Challenges here could also be related to temperament. Temperament refers to our predisposition to personality characteristics. Temperament is present from birth, and every person will have a different style of temperament.
Most people have heard of introversion and extroversion referring to an individual’s social engagement style and comfort with large social gatherings, seeing these as energizing or exhausting. Other aspects of temperament may also impact mood.
Negative emotionality is an aspect of temperament that is often obvious earlier than many other aspects. Activity level and negative emotionality are generally the first signs of temperament that we may notice about our children. If your child just generally has a higher level of negative emotionality, it is not necessarily indicative of a disability.
It could be that parenting with a focus on behavior management and instituting positive reinforcement and reward will work. This process may need to be approached more carefully than your friends approach their own children. Some children are much harder to parent than others.
It is possible if a child is particularly moody or dysregulated that a disability could be present. Clinically we must consider, is this a delay, a temperament issue, or are we seeing symptoms of a disability that may include a depressive disorder, an anxiety disorder or an autism spectrum disorder?
Consider how much these symptoms are getting in the way of your child’s happiness. If a delay as described above is present, think about why. For a Gifted child, a delay in emotional regulation often occurs because of the inherent intensity and sensitivity of the gifted mind.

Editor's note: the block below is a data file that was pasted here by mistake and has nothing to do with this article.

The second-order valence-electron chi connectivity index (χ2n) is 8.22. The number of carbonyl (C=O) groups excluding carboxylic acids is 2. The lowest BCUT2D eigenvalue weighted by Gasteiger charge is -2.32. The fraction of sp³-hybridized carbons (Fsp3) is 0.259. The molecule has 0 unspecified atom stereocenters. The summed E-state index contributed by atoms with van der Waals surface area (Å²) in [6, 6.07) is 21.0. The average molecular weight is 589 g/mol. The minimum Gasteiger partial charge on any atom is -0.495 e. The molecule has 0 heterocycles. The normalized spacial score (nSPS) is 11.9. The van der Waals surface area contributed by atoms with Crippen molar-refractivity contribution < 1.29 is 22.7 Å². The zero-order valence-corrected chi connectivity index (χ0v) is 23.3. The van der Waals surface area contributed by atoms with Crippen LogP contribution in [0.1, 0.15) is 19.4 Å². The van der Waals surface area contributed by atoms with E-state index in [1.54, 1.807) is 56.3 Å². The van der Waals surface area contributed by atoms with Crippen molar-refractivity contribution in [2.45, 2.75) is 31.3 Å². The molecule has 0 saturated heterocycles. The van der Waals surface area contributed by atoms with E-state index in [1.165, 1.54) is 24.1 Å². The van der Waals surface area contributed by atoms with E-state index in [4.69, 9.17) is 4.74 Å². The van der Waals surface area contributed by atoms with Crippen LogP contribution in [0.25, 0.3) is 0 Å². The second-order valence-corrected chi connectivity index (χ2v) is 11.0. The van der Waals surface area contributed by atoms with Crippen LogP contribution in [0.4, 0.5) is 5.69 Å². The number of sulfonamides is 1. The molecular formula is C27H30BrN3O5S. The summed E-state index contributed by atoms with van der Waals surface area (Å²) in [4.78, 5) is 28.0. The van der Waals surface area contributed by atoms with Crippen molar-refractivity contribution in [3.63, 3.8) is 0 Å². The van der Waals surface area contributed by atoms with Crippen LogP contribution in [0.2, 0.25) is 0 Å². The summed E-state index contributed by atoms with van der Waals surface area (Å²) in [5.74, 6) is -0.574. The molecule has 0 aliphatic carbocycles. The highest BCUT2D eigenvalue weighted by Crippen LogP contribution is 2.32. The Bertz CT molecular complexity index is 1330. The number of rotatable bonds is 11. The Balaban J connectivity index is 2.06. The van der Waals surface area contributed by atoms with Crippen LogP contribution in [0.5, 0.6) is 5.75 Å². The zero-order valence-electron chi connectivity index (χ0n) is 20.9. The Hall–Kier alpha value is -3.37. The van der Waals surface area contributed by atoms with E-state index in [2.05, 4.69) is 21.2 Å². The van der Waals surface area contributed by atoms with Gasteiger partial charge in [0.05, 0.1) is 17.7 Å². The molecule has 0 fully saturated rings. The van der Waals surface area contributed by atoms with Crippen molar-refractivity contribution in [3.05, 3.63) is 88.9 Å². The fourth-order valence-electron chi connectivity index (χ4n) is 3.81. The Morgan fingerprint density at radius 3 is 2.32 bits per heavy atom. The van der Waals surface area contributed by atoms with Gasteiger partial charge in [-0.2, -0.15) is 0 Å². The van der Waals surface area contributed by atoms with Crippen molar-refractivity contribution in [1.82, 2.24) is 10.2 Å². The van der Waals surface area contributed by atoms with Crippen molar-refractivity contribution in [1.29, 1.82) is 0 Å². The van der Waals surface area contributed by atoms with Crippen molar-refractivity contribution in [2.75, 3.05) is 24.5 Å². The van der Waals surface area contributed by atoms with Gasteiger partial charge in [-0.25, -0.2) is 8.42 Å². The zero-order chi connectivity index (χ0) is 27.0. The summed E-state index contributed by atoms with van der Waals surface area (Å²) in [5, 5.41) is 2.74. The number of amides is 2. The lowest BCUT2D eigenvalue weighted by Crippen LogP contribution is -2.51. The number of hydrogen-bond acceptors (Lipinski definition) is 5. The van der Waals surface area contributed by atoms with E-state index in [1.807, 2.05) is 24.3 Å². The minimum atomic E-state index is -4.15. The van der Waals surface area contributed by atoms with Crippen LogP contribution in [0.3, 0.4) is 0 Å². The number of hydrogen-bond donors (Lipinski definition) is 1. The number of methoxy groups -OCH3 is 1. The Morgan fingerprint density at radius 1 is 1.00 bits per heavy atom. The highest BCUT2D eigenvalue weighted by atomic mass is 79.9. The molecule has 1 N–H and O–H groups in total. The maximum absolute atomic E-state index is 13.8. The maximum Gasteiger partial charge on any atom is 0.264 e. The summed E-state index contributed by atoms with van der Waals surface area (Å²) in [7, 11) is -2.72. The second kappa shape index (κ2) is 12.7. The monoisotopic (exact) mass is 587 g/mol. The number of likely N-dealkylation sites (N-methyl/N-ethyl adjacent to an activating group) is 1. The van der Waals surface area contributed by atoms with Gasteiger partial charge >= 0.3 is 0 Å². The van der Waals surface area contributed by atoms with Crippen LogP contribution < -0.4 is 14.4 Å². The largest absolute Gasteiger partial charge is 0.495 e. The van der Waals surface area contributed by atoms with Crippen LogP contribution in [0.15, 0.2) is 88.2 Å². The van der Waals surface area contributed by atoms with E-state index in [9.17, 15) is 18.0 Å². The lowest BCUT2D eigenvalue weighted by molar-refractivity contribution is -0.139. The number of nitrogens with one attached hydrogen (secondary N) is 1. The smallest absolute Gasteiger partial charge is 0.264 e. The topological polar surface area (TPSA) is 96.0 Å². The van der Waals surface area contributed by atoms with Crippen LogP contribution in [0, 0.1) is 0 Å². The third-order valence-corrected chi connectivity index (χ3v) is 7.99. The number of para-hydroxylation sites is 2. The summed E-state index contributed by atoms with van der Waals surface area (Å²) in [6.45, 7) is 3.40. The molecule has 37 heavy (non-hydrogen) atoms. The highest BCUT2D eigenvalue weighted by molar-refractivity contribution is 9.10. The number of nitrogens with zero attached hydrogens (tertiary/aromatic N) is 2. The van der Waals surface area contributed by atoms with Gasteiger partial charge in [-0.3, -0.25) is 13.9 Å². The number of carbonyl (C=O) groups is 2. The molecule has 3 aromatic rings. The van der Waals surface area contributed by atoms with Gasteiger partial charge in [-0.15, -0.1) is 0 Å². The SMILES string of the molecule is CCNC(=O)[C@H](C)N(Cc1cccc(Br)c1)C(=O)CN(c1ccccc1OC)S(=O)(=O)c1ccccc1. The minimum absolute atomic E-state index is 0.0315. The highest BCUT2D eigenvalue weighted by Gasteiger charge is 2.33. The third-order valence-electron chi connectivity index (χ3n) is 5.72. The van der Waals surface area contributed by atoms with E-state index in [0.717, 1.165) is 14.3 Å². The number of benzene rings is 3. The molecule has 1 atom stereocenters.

If you think your child may be gifted, it might be worthwhile to consider an IQ test by a School Psychologist or Licensed Psychologist. Your community may have gifted programs or associations that can help you manage his or her gifted needs.
If the symptoms are milder, start with some parenting approaches meant to help support the development of self-regulation strategies. Dr. Siegel offers a myriad of brilliant strategies to help your child learn to self-regulate .
Dr. Siegel teaches that your child’s emotions are regulated in the ‘downstairs brain,’ which is the part of the brain that is built for survival and engages in the ‘fight, flight, freeze’ responses. When your child is in the downstairs brain, no amount of talking, negotiating, or heaping on of punishments will alter his or her behavior.
It is time to model calm behavior and nurture your child’s calming strategies. Then, and only then, you can begin to process what has happened with your child, and this processing will begin to grow the upstairs brain, where executive functions such as planning and problem solving reside.
At home, keep in mind these ‘do’s and don’ts.’ Don’t allow your child to engage you in a power struggle. Do let her know calmly that you’re happy to talk if she asks in a neutral or positive tone; don’t respond to rude language.
Don’t tell your child how to feel or discredit or deny any emotions. Do validate and reframe. If your child says “I hate my life.” Don’t say “Your life is wonderful. Do you know how lucky you are? Children are starving in the world.”
Do say, “It sounds like you had a terrible day. I’m here if you want to talk.” Encourage your child to find and to engage in coping strategies, which are activities that he or she finds relaxing or enjoyable.
These strategies could be exercise, listening to music, reading a good book, drawing or writing, having a mug of tea or cuddling with the cat.
Do help your child identify mood states and notice when it is a good time to take a break and to do something to help him or her feel better. Apps for our phones that provide guided meditation and mindfulness practice can help children manage mood symptoms with breathing, progressive muscle relaxation and meditation.